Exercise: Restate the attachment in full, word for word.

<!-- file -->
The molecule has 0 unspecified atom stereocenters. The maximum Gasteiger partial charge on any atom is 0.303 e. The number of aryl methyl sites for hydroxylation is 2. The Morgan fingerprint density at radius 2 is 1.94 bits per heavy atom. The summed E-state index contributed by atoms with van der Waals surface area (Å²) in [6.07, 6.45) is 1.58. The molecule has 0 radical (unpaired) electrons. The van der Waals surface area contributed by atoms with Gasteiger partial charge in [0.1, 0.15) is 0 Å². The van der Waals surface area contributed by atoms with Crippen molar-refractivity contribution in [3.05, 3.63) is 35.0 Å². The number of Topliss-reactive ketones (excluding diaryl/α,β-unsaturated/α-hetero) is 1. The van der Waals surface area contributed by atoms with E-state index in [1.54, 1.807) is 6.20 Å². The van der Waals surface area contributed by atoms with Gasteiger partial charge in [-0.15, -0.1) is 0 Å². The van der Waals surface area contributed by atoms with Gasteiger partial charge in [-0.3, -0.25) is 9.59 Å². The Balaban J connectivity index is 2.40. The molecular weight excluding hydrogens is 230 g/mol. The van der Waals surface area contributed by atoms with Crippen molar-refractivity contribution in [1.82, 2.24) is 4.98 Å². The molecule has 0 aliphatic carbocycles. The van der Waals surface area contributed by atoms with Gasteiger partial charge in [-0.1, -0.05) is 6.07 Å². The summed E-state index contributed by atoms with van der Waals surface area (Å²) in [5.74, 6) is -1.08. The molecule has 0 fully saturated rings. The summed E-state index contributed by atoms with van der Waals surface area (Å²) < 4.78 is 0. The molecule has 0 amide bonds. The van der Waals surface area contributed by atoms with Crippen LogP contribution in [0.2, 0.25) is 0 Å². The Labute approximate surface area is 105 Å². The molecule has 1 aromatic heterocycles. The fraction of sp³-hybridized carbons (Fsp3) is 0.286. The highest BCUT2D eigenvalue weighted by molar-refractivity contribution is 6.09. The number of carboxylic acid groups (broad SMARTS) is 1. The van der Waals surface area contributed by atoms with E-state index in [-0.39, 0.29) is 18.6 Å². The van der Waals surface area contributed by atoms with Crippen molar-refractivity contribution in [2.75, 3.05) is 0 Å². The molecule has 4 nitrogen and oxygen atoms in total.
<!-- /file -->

The molecule has 0 unspecified atom stereocenters. The maximum Gasteiger partial charge on any atom is 0.303 e. The number of aryl methyl sites for hydroxylation is 2. The Morgan fingerprint density at radius 2 is 1.94 bits per heavy atom. The summed E-state index contributed by atoms with van der Waals surface area (Å²) in [6.07, 6.45) is 1.58. The molecule has 0 radical (unpaired) electrons. The van der Waals surface area contributed by atoms with Gasteiger partial charge in [0.1, 0.15) is 0 Å². The van der Waals surface area contributed by atoms with Crippen molar-refractivity contribution in [3.05, 3.63) is 35.0 Å². The number of Topliss-reactive ketones (excluding diaryl/α,β-unsaturated/α-hetero) is 1. The van der Waals surface area contributed by atoms with E-state index in [1.54, 1.807) is 6.20 Å². The van der Waals surface area contributed by atoms with Gasteiger partial charge in [-0.15, -0.1) is 0 Å². The van der Waals surface area contributed by atoms with Gasteiger partial charge in [-0.3, -0.25) is 9.59 Å². The Balaban J connectivity index is 2.40. The molecular weight excluding hydrogens is 230 g/mol. The van der Waals surface area contributed by atoms with Crippen molar-refractivity contribution in [1.82, 2.24) is 4.98 Å². The molecule has 0 aliphatic carbocycles. The van der Waals surface area contributed by atoms with Gasteiger partial charge in [-0.1, -0.05) is 6.07 Å². The summed E-state index contributed by atoms with van der Waals surface area (Å²) in [5.74, 6) is -1.08. The molecule has 0 fully saturated rings. The summed E-state index contributed by atoms with van der Waals surface area (Å²) < 4.78 is 0. The molecule has 0 amide bonds. The van der Waals surface area contributed by atoms with Crippen LogP contribution in [0.2, 0.25) is 0 Å². The Labute approximate surface area is 105 Å². The molecule has 1 aromatic heterocycles. The fraction of sp³-hybridized carbons (Fsp3) is 0.286. The highest BCUT2D eigenvalue weighted by molar-refractivity contribution is 6.09. The number of carboxylic acid groups (broad SMARTS) is 1. The van der Waals surface area contributed by atoms with E-state index in [-0.39, 0.29) is 18.6 Å². The van der Waals surface area contributed by atoms with Crippen molar-refractivity contribution in [2.75, 3.05) is 0 Å². The molecule has 4 nitrogen and oxygen atoms in total.